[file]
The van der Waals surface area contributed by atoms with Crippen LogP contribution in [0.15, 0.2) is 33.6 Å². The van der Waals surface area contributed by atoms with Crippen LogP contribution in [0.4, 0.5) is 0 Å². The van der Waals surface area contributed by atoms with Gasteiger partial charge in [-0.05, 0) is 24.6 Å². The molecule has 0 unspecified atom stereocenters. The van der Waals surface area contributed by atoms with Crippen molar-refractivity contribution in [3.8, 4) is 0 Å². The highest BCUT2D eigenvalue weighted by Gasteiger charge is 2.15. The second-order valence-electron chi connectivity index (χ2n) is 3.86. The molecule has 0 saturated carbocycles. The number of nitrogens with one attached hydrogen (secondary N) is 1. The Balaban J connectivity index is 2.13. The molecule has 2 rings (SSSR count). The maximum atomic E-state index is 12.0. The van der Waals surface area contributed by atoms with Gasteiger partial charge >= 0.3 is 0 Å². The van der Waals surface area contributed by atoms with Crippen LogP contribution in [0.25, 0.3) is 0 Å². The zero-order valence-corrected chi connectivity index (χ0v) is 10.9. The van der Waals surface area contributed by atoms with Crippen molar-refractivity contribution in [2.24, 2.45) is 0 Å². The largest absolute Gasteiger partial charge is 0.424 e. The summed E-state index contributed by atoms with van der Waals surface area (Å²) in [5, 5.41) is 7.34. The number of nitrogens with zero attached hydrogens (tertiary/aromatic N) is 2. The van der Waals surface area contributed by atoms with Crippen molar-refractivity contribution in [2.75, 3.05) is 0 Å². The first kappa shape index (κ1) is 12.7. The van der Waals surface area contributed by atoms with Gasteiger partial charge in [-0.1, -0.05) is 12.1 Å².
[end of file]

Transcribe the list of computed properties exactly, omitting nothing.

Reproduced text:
The van der Waals surface area contributed by atoms with Crippen LogP contribution in [0.15, 0.2) is 33.6 Å². The van der Waals surface area contributed by atoms with Crippen LogP contribution in [0.4, 0.5) is 0 Å². The van der Waals surface area contributed by atoms with Gasteiger partial charge in [-0.05, 0) is 24.6 Å². The molecule has 0 unspecified atom stereocenters. The van der Waals surface area contributed by atoms with Crippen molar-refractivity contribution in [3.8, 4) is 0 Å². The highest BCUT2D eigenvalue weighted by Gasteiger charge is 2.15. The second-order valence-electron chi connectivity index (χ2n) is 3.86. The molecule has 0 saturated carbocycles. The number of nitrogens with one attached hydrogen (secondary N) is 1. The Balaban J connectivity index is 2.13. The molecule has 2 rings (SSSR count). The maximum atomic E-state index is 12.0. The van der Waals surface area contributed by atoms with Gasteiger partial charge >= 0.3 is 0 Å². The van der Waals surface area contributed by atoms with Crippen LogP contribution in [0.25, 0.3) is 0 Å². The zero-order valence-corrected chi connectivity index (χ0v) is 10.9. The van der Waals surface area contributed by atoms with Crippen molar-refractivity contribution in [2.24, 2.45) is 0 Å². The largest absolute Gasteiger partial charge is 0.424 e. The summed E-state index contributed by atoms with van der Waals surface area (Å²) in [5, 5.41) is 7.34. The number of nitrogens with zero attached hydrogens (tertiary/aromatic N) is 2. The van der Waals surface area contributed by atoms with Crippen molar-refractivity contribution in [2.75, 3.05) is 0 Å². The first kappa shape index (κ1) is 12.7. The van der Waals surface area contributed by atoms with Gasteiger partial charge in [-0.1, -0.05) is 12.1 Å².